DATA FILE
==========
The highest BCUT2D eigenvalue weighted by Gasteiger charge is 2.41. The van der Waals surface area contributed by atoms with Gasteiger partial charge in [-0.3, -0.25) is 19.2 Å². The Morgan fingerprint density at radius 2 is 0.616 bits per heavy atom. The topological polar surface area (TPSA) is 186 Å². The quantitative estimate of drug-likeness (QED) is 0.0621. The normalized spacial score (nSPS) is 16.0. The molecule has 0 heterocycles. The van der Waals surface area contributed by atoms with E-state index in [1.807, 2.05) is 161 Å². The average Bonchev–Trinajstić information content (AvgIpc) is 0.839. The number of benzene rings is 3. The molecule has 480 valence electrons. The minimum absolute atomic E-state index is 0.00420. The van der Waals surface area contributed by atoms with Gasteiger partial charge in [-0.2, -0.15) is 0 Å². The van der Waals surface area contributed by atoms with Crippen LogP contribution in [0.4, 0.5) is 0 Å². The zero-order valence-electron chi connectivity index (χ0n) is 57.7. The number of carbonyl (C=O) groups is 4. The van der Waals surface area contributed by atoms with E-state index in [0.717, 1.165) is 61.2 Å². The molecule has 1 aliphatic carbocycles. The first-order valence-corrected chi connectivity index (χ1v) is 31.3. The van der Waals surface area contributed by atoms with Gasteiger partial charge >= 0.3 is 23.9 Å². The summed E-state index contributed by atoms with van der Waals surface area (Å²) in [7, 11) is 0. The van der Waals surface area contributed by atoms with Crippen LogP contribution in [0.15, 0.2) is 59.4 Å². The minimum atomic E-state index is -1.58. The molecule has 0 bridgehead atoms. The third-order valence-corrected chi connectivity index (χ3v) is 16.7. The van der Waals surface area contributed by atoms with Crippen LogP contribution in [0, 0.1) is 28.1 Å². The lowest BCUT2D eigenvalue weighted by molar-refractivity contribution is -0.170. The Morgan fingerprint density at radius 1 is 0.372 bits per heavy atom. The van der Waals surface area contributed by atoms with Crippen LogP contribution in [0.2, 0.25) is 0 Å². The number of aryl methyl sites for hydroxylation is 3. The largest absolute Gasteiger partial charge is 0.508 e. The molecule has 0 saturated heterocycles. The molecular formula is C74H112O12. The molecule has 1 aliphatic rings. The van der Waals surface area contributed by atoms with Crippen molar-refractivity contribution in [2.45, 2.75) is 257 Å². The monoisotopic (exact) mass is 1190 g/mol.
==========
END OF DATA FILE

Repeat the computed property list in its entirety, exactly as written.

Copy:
The highest BCUT2D eigenvalue weighted by Gasteiger charge is 2.41. The van der Waals surface area contributed by atoms with Gasteiger partial charge in [-0.3, -0.25) is 19.2 Å². The Morgan fingerprint density at radius 2 is 0.616 bits per heavy atom. The topological polar surface area (TPSA) is 186 Å². The quantitative estimate of drug-likeness (QED) is 0.0621. The normalized spacial score (nSPS) is 16.0. The molecule has 0 heterocycles. The van der Waals surface area contributed by atoms with E-state index in [1.807, 2.05) is 161 Å². The average Bonchev–Trinajstić information content (AvgIpc) is 0.839. The number of benzene rings is 3. The molecule has 480 valence electrons. The minimum absolute atomic E-state index is 0.00420. The van der Waals surface area contributed by atoms with Gasteiger partial charge in [-0.2, -0.15) is 0 Å². The van der Waals surface area contributed by atoms with Crippen LogP contribution in [0.4, 0.5) is 0 Å². The zero-order valence-electron chi connectivity index (χ0n) is 57.7. The number of carbonyl (C=O) groups is 4. The van der Waals surface area contributed by atoms with E-state index in [0.717, 1.165) is 61.2 Å². The molecule has 1 aliphatic carbocycles. The first-order valence-corrected chi connectivity index (χ1v) is 31.3. The van der Waals surface area contributed by atoms with Gasteiger partial charge >= 0.3 is 23.9 Å². The summed E-state index contributed by atoms with van der Waals surface area (Å²) in [7, 11) is 0. The van der Waals surface area contributed by atoms with Crippen LogP contribution in [0.15, 0.2) is 59.4 Å². The minimum atomic E-state index is -1.58. The molecule has 0 bridgehead atoms. The third-order valence-corrected chi connectivity index (χ3v) is 16.7. The van der Waals surface area contributed by atoms with Crippen LogP contribution in [0, 0.1) is 28.1 Å². The lowest BCUT2D eigenvalue weighted by molar-refractivity contribution is -0.170. The Morgan fingerprint density at radius 1 is 0.372 bits per heavy atom. The van der Waals surface area contributed by atoms with Crippen LogP contribution in [0.2, 0.25) is 0 Å². The number of aryl methyl sites for hydroxylation is 3. The largest absolute Gasteiger partial charge is 0.508 e. The molecule has 0 saturated heterocycles. The molecular formula is C74H112O12. The molecule has 1 aliphatic rings. The van der Waals surface area contributed by atoms with Crippen molar-refractivity contribution in [2.45, 2.75) is 257 Å². The monoisotopic (exact) mass is 1190 g/mol.